The mad lads did it. They actually did. Look, CD Projekt Red is known for being the gang of developers that charts their own course in an industry often bogged down by greedy corporations and insidious monetisation. CDPR have made a name for themselves by making some extraordinarily good games, with bundles of extra content, at a rate and price that’s more than fair. I think more than any other game developer/publisher, CDPR is considered to be the gold standard that many should aspire to, especially after the success that was The Witcher 3: The Wild Hunt.
When it burst onto the scene, I think it’s fair to say that Geralt very quickly become a household name due to polish and expert design of The Witcher 3. One need only glance at a handful of gaming dedicated subreddits to find throngs of people figuratively (and literally in some cases) frothing over their love of The Witcher 3. Given the games large and die-hard community, I suppose it makes sense to then bring the game to the Nintendo Switch, even though most people who followed that announcement collectively thought, “How the shit are they going to do that?”.
The Witcher 3 is a gorgeous game. Despite being over four years old now, it still looks fantastic, with gorgeous environments and character models that seemingly blended into one another in a way that’s still impressive to this day. Which is why the port onto the Nintendo Switch came as such a surprise to anyone that’s played on the spunky hybrid console: It’s not exactly the most powerful device around. Don’t get me wrong, the things developers are able to graphically produce on the Switch are impressive, yet to effectively pull off something as detailed and realistic as The Witcher 3, a game that initially made the PlayStation 4 stutter, seemed like a Herculean chore.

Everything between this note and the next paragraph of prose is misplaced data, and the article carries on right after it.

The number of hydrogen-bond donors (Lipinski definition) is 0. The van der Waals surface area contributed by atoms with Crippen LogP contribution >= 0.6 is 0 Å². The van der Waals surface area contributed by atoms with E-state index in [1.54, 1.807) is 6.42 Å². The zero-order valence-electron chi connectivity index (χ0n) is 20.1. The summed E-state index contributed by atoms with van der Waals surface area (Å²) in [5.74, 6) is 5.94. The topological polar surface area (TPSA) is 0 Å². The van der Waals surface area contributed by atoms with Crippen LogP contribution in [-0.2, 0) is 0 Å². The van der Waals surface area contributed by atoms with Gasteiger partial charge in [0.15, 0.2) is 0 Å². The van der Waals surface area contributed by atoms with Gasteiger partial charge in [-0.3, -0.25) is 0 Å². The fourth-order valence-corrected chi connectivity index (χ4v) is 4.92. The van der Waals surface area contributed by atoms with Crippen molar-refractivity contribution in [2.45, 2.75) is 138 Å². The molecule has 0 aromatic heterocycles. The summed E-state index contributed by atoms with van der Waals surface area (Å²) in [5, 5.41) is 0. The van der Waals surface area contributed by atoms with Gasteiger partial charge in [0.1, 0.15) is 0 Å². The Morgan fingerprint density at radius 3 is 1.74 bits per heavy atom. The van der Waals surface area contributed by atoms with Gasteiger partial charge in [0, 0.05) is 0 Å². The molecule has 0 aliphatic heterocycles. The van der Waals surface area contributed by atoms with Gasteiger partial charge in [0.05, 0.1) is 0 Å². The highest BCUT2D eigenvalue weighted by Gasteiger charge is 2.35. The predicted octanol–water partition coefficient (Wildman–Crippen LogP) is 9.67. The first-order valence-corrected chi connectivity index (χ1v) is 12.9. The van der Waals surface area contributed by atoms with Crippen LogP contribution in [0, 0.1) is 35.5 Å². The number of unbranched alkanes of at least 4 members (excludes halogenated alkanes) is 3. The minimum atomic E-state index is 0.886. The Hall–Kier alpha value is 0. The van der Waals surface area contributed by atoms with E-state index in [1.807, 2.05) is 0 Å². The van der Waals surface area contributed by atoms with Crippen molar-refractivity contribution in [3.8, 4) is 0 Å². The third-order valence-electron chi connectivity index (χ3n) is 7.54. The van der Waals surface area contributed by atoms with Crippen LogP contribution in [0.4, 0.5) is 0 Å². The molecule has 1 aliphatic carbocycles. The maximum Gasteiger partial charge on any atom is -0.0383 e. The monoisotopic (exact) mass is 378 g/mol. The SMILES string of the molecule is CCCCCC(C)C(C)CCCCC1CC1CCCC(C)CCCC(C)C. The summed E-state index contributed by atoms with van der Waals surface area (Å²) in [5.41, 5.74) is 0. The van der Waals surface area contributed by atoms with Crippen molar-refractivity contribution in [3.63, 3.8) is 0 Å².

Yet here we are, The Witcher 3 displaying Geralt’s grumpy face on the Nintendo eShop and you know what? This game has no right to run as smoothly as it does on such a weeny console. Frankly, I was shocked at the quality of The Witcher 3. Which isn’t to say that the game holds up to the versions supported on more powerful systems, the resolution and graphical fidelity have also been met with a severe downgrade to accommodate for the Switch’s hardware. Despite those reductions, The Switcher 3 still looks damned good. Sure, everything looks just a little unfocused and the game’s frame rate is locked at 30fps, but the result is a more than playable version of one of the best action-RPG’s available on the market, neatly ported to a mobile console. Which is really nice, I guess.
It’s just weird, is the thing. It’s an impressive feat, don’t misunderstand me here, but I’m sure The Witcher 3 is really best suited to a platform like the Switch. Sure, the copious amount of quests you pick up could make for some compelling on-the-go gaming, but the battery life on the Switch just doesn’t have the longevity to support a game of this scale for extended amounts of time.
The Witcher 3 is best played either docked or plugged in and at that point, if it’s possible, you might as well just play it on a console. This is to say nothing of the load times which can be painfully long but this is definitely not the version of CDPR’s flagpole title I would recommend anyone play through for the first time. If possible, I have to recommend playing The Witcher 3 on a device that has a little more oomph to really get the most out what is an exceptional time-consuming but enjoyable game.
If anything, The Witcher 3 feels like a flex by CDPR than anything else. It’s a port that never needed to exist, yet the team behind it still went above and beyond to make it a reality. It feels like, “Look at us, look at the miracles we can pull off, game industry!” and they have every right to make a statement like that. The Witcher 3 on the Switch should by no rights work and play as well as it does.
It should be an ugly, sluggish mess of a port that doesn’t do the original game justice, but therein lies the achievement that is The Witcher 3. It stands toe-to-toe with it’s older, more muscular siblings and while maybe not matching them in terms of looks, flips them off as it walks out the front door while they remain trapped within their cosy little lounges.
Last Updated: October 28, 2019